Car ate 3 trannies & many clutches, untill we found that the aftermarket bellhousing was not centered properly. Now have well over 100,000 miles on the last clutch & old T-50 tranny.

Stats: original engine Olds 215 w/Buick heads, mild cam, Carter 400 cfm 4 bbl, 10.5" Chevy clutch, T-50 trans, Mcleod hydraulic throwout bearing, MGC wire wheel rear, 3.31, with steel wheel hubs & a variety of wheels & tires, largest now running, 7" rims with 205/60/14 Dunlop D4A2's.

Body: ALL chrome removed or painted body color, or flat black, including door handles, gas cap, trunk lock, etc.. Bumpers body color. Lowered 2" with shortened front springs, replaced later with the Moss coil over kit. Rear has de-arched springs, raised front mount point, tube shocks, Moss traction bars. Seats are Miata, originally Pontiac Fierro. Dealer style A/C installed, stereo with headrest speakers, grey carpet, Robbins Stayfast top- 6 years old, no garage, still looks new.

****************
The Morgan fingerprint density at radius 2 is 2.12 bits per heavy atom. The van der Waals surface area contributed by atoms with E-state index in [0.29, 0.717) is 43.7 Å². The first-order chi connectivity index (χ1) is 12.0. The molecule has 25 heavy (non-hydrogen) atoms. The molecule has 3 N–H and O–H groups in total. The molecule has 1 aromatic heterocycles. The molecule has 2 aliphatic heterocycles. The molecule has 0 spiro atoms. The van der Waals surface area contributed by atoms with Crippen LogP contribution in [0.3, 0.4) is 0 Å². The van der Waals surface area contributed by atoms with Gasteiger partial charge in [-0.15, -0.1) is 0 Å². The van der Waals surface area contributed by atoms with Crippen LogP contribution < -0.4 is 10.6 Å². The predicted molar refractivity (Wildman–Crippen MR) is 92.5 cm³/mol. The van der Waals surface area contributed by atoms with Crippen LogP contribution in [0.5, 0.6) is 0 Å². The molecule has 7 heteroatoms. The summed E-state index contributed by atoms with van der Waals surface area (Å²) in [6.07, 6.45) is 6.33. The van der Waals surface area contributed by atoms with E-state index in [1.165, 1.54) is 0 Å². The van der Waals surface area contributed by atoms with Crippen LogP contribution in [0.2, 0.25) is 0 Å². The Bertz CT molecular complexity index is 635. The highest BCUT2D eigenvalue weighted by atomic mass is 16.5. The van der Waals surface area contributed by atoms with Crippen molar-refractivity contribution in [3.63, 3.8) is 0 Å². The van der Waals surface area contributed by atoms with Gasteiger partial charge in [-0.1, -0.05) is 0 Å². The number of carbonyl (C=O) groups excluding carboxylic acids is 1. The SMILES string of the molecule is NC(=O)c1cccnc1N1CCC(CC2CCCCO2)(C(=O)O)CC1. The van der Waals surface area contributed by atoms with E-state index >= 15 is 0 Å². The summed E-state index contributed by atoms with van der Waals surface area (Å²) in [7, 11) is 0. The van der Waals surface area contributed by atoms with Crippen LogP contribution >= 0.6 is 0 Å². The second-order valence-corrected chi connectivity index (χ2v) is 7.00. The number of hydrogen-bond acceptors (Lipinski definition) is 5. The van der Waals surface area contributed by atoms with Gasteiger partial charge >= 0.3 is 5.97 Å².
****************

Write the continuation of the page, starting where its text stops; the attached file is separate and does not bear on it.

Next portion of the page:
This car drew very large crowds at the car shows in the 80's, & all the regular car owners hated it/me. One fellow with a very nice stock '76 Roadster, said he would never park next to, or even near me again at a show. No one looked at his car all day.

Car has seen some track time at Summit Point, a lot of it in the dirt. More car than driver. Modest success at autocross, until the "P" Club, who hosted the series, asked me not to come back. Seems I embarrassed a few with $60,000 cars...

This car was driven daily for about 10 years until I bought the 1974 1/2 GT a few years ago, now is driven only occasionally.